One of the most intriguing parts of this research was a comparison of “why evangelical missionaries and MCC workers (as groups) believed Christians should be involved in community development” (214). The research indicated that while “both groups pointed to the importance of Christ’s example in their motivation for social engagement, the evangelical sample clearly tended to view that example as a means to another end – gaining credibility with their target audience in order to share the Gospel more effectively. MCC workers, on the other hand, believed people see Christ in acts of compassion and view development as helping build the Kingdom of God. Engaging in development in order to ‘earn the right to be heard’ was not only dead last in the MCC workers’ rankings but was also the factor on which the two groups diverged the most” (214). In his own conversations with evangelicals at Wheaton (Ill.) College about development and through his work with an evangelical global health organization, Ewert realized that he “had never separated sharing the message of Christ from acts of mercy” (215), discovering that he had an Anabaptist understanding of development.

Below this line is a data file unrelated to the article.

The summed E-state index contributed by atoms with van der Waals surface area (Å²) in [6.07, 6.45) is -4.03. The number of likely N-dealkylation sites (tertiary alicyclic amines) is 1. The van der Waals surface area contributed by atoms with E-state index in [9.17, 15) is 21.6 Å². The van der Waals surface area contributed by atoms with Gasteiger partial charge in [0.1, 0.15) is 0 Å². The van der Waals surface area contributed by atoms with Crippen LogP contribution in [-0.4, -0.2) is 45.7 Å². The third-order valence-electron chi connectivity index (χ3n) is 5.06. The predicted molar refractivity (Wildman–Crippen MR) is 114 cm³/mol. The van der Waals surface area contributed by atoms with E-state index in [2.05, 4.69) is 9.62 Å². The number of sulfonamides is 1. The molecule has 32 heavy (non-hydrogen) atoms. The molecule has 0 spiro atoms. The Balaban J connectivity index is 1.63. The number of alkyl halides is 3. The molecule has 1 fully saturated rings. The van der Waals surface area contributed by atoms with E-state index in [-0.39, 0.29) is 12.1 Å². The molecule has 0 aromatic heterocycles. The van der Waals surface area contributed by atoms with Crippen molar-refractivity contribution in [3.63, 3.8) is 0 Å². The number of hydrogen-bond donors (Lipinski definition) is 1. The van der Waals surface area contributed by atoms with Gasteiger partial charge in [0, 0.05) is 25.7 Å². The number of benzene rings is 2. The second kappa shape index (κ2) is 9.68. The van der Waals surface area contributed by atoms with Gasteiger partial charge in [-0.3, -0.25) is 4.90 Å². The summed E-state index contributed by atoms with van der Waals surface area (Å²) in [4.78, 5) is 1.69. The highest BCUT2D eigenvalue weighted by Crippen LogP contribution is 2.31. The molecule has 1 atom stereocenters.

Emily Welty, one of three contributors who share “observations from outside,” based her dissertation on an ethnographic analysis of MCC’s programs in East Africa and argues that “MCC’s peacebuilding and development work have remained consistent with the deeper Mennonite understandings of the theology and practice of peace.” She summarized her research in an article in Mennonite Quarterly Review in 2016, concluding that how MCC does its work – the importance its volunteer service workers and local staff place on building relationships with partners and on living out their faith in their everyday lives – represents a unique Anabaptist approach to development. Her recent research correlates with that of Ewert much earlier, and is also evidenced by all the practitioners in this book who clearly see their development work – whether it be helping communities control tsetse flies (Denlinger); agricultural extension (Fremont Regier); building community health systems (Baer); or building strong health organizations (Chirangi) – as contributing to the Kingdom of God even if they don’t express it in those exact terms.